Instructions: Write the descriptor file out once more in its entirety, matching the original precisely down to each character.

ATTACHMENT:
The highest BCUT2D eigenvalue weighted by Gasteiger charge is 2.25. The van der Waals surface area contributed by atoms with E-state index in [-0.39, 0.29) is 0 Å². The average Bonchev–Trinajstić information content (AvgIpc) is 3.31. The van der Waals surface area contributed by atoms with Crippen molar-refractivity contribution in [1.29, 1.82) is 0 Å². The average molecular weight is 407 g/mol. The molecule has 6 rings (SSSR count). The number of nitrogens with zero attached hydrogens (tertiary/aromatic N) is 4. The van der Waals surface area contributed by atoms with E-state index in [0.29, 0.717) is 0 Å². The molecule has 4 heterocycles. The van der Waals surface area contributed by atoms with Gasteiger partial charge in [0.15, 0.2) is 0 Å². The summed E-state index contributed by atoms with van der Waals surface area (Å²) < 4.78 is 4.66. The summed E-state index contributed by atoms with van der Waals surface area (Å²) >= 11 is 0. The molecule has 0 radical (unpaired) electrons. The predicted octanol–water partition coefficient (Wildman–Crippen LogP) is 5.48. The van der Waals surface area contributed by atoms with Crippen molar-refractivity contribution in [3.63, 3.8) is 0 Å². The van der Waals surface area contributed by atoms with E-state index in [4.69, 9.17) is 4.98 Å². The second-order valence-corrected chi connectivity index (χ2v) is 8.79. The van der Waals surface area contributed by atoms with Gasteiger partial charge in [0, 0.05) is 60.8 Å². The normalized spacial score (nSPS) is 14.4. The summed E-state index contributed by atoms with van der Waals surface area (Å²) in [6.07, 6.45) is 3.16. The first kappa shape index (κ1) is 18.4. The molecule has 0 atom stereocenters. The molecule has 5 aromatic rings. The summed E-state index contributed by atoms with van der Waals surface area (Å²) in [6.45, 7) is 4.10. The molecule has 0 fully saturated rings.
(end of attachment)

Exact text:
The highest BCUT2D eigenvalue weighted by Gasteiger charge is 2.25. The van der Waals surface area contributed by atoms with E-state index in [-0.39, 0.29) is 0 Å². The average Bonchev–Trinajstić information content (AvgIpc) is 3.31. The van der Waals surface area contributed by atoms with Crippen molar-refractivity contribution in [1.29, 1.82) is 0 Å². The average molecular weight is 407 g/mol. The molecule has 6 rings (SSSR count). The number of nitrogens with zero attached hydrogens (tertiary/aromatic N) is 4. The van der Waals surface area contributed by atoms with E-state index in [0.29, 0.717) is 0 Å². The molecule has 4 heterocycles. The van der Waals surface area contributed by atoms with Gasteiger partial charge in [0.15, 0.2) is 0 Å². The summed E-state index contributed by atoms with van der Waals surface area (Å²) < 4.78 is 4.66. The summed E-state index contributed by atoms with van der Waals surface area (Å²) >= 11 is 0. The molecule has 0 radical (unpaired) electrons. The predicted octanol–water partition coefficient (Wildman–Crippen LogP) is 5.48. The van der Waals surface area contributed by atoms with Crippen molar-refractivity contribution in [3.63, 3.8) is 0 Å². The van der Waals surface area contributed by atoms with E-state index in [4.69, 9.17) is 4.98 Å². The second-order valence-corrected chi connectivity index (χ2v) is 8.79. The van der Waals surface area contributed by atoms with Gasteiger partial charge in [0, 0.05) is 60.8 Å². The normalized spacial score (nSPS) is 14.4. The summed E-state index contributed by atoms with van der Waals surface area (Å²) in [6.07, 6.45) is 3.16. The first kappa shape index (κ1) is 18.4. The molecule has 0 atom stereocenters. The molecule has 5 aromatic rings. The summed E-state index contributed by atoms with van der Waals surface area (Å²) in [6.45, 7) is 4.10. The molecule has 0 fully saturated rings.